Global Environmental Constitutionalism in the Anthropocene by Louis J. Kotzé

Journal of Human Rights and the Environment, Forthcoming

8 Pages Posted: 4 May 2018

See all articles by James May

James May

Widener University Delaware Law School

Date Written: April 18, 2018

Abstract

The evolution of the human species has made a mess of things. We hunt, burn, eat, kill, cut, capture, fight, control, and reproduce as if there were no tomorrow, an idiom now laced with irony. To make an extremely complex scientific debate simple and sobering, there is evidence that modern human activity is currently causing a geologically great mass extinction, known as the “Anthropocene.” And then within roughly the same period of time of profound environmental carelessness, humans have achieved the astonishing invention specifying which laws matter most, known as “constitutionalism.”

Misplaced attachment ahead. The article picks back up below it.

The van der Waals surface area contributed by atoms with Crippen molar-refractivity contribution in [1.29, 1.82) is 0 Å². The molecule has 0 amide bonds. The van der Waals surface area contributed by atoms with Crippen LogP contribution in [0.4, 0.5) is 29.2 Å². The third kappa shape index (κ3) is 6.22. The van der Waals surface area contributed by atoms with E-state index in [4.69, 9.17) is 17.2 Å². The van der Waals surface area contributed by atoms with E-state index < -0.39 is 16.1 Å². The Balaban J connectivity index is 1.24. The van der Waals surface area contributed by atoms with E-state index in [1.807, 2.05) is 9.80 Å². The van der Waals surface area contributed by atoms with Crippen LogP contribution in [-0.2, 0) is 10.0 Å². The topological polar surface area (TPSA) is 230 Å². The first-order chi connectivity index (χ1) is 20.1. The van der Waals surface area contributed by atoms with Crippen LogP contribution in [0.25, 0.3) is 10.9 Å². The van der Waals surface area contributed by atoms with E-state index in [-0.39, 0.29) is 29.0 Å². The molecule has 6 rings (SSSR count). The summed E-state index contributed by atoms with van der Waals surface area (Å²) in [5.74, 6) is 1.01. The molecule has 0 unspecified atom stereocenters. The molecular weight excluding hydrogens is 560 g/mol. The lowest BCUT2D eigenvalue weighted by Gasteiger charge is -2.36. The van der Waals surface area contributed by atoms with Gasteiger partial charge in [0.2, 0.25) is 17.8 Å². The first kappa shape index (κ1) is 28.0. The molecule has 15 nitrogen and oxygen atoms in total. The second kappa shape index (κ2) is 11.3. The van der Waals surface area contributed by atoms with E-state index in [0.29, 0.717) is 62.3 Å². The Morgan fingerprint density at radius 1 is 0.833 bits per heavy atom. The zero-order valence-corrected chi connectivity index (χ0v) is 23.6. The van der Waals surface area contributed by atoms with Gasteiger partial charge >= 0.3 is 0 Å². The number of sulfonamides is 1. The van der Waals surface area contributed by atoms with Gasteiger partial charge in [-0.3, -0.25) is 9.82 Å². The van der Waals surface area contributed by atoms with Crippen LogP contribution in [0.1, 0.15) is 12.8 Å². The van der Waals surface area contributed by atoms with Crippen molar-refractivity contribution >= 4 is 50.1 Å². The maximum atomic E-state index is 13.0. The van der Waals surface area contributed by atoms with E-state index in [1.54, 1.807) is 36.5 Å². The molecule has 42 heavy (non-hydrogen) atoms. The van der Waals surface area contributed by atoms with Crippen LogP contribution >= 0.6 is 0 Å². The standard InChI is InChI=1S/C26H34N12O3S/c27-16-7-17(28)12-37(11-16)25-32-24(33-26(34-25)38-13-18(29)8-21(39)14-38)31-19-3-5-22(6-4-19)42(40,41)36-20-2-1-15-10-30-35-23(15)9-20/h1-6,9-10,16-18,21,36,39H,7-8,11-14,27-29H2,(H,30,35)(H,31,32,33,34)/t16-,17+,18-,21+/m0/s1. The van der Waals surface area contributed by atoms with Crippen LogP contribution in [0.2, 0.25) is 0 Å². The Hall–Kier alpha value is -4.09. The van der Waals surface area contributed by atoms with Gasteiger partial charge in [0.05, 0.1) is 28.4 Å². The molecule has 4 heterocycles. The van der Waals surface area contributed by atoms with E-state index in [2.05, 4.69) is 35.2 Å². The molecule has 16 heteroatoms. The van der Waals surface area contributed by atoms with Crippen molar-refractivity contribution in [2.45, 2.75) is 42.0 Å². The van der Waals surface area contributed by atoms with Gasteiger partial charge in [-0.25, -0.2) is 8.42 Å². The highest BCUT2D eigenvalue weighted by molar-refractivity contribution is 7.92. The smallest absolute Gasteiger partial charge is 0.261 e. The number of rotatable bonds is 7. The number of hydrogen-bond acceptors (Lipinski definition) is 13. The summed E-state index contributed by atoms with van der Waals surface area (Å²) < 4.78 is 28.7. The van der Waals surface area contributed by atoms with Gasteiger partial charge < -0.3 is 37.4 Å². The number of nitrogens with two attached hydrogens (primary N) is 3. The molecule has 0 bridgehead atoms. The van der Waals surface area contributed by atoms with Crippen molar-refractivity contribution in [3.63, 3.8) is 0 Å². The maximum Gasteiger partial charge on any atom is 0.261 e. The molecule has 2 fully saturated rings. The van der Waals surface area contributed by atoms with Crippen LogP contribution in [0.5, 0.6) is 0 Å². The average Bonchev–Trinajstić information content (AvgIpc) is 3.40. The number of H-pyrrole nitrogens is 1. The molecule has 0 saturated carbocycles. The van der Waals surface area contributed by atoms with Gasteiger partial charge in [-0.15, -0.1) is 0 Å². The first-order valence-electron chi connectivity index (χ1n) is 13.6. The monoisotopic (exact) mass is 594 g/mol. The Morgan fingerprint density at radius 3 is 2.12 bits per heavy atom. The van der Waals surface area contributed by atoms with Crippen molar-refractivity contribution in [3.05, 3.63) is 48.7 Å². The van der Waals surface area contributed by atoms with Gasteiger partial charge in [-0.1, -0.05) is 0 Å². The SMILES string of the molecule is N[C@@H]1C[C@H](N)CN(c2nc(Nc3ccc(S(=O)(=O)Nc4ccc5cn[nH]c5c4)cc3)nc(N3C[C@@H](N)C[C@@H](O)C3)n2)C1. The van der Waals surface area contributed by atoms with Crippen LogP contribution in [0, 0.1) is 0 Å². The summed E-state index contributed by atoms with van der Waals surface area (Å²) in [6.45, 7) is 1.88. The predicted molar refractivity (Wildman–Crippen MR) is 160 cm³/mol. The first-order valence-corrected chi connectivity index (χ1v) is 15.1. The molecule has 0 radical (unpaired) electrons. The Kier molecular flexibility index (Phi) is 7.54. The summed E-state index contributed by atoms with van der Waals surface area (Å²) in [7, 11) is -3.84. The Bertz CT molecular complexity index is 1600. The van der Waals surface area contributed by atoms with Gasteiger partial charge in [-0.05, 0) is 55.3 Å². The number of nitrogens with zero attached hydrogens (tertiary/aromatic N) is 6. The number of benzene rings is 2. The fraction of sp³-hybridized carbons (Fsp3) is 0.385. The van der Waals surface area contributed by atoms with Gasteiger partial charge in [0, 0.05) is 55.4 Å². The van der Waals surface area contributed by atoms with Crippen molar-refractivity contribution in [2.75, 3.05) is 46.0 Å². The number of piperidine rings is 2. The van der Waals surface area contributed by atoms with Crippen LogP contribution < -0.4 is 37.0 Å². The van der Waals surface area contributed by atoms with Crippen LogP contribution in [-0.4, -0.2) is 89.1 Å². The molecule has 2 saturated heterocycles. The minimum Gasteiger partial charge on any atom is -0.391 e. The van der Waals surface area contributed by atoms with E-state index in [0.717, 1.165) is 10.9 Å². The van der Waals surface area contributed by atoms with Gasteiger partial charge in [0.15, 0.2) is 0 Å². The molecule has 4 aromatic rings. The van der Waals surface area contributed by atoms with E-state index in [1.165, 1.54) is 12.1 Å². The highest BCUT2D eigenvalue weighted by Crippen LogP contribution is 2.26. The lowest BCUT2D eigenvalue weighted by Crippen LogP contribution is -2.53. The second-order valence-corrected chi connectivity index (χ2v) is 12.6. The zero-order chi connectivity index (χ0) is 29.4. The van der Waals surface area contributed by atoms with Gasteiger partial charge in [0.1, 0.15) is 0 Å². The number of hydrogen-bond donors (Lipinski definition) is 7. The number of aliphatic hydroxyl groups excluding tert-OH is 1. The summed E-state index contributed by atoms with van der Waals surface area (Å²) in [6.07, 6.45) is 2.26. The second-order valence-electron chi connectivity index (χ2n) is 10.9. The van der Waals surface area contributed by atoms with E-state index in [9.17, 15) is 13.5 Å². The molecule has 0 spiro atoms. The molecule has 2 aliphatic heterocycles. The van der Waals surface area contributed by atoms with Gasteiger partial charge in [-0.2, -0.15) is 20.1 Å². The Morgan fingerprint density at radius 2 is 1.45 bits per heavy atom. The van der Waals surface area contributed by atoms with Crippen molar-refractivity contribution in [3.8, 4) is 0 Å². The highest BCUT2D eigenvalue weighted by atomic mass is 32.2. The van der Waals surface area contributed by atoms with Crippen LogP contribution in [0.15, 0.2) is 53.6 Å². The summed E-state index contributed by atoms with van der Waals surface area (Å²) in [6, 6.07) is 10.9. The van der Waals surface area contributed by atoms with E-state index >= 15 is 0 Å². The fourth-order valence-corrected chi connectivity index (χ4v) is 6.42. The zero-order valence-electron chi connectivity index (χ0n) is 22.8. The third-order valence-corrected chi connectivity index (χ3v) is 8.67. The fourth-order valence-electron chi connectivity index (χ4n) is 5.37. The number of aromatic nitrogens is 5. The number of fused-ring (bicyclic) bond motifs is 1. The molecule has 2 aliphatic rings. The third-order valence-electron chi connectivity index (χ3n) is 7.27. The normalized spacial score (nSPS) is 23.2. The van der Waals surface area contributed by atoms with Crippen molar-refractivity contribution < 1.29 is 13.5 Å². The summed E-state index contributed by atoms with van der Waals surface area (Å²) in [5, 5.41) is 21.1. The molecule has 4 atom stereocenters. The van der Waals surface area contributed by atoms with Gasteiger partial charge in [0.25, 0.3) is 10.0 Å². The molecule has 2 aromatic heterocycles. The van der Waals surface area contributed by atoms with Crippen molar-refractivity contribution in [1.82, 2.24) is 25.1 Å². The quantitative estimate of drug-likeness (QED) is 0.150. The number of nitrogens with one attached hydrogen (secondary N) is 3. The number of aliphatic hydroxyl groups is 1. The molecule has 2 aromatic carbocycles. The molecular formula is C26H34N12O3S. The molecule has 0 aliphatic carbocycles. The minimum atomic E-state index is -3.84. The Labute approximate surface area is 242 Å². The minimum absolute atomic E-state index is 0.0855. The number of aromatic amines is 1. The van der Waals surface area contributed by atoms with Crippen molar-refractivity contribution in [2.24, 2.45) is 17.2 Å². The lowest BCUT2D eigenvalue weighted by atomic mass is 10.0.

Louis Kotzé’s searching and important Global Environmental Constitutionalism In The Anthropocene fits these disparate dimensions together. It offers a glimmer of global hope for a multi-faceted legal response to the Anthropocene based in the notion that collective concepts in national, regional and global environmental constitutionalism can help achieve better environmental outcomes.

Keywords: environmental constitutionalism, environmental law, constitutional law, book review, Anthropocene

JEL Classification: K32, Q50

Suggested Citation

May, James, Global Environmental Constitutionalism in the Anthropocene by Louis J. Kotzé (April 18, 2018). Journal of Human Rights and the Environment, Forthcoming. Available at SSRN: https://ssrn.com/abstract=3165006

James May (Contact Author)

Widener University Delaware Law School ( email )

4601 Concord Pike
Wilmington, DE 19803-0406
United States

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